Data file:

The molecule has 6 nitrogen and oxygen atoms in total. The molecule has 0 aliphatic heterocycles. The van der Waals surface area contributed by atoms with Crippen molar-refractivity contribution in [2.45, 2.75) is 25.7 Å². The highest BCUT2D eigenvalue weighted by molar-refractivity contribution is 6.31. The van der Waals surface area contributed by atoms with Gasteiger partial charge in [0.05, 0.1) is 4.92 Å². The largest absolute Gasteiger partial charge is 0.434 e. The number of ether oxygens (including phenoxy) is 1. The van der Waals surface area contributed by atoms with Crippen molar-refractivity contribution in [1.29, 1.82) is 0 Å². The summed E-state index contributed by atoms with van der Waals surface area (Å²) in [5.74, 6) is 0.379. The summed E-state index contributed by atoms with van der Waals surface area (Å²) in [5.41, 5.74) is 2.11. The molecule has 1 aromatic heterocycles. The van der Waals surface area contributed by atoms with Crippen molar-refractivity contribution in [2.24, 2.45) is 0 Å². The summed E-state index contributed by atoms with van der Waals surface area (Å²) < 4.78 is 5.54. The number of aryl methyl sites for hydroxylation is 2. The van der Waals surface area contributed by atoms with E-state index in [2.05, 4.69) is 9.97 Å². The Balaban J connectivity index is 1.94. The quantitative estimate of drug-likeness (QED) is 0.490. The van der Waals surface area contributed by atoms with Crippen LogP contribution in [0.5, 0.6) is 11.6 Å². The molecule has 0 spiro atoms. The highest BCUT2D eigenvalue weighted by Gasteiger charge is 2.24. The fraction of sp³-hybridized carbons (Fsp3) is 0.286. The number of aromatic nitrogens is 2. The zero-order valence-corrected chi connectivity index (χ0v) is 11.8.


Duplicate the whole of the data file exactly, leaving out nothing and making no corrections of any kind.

The molecule has 6 nitrogen and oxygen atoms in total. The molecule has 0 aliphatic heterocycles. The van der Waals surface area contributed by atoms with Crippen molar-refractivity contribution in [2.45, 2.75) is 25.7 Å². The highest BCUT2D eigenvalue weighted by molar-refractivity contribution is 6.31. The van der Waals surface area contributed by atoms with Gasteiger partial charge in [0.05, 0.1) is 4.92 Å². The largest absolute Gasteiger partial charge is 0.434 e. The number of ether oxygens (including phenoxy) is 1. The van der Waals surface area contributed by atoms with Crippen molar-refractivity contribution in [1.29, 1.82) is 0 Å². The summed E-state index contributed by atoms with van der Waals surface area (Å²) in [5.74, 6) is 0.379. The summed E-state index contributed by atoms with van der Waals surface area (Å²) in [5.41, 5.74) is 2.11. The molecule has 1 aromatic heterocycles. The van der Waals surface area contributed by atoms with Crippen molar-refractivity contribution in [2.24, 2.45) is 0 Å². The summed E-state index contributed by atoms with van der Waals surface area (Å²) < 4.78 is 5.54. The number of aryl methyl sites for hydroxylation is 2. The van der Waals surface area contributed by atoms with E-state index in [2.05, 4.69) is 9.97 Å². The Balaban J connectivity index is 1.94. The quantitative estimate of drug-likeness (QED) is 0.490. The van der Waals surface area contributed by atoms with Crippen LogP contribution in [0.5, 0.6) is 11.6 Å². The molecule has 0 spiro atoms. The highest BCUT2D eigenvalue weighted by Gasteiger charge is 2.24. The fraction of sp³-hybridized carbons (Fsp3) is 0.286. The number of aromatic nitrogens is 2. The zero-order valence-corrected chi connectivity index (χ0v) is 11.8.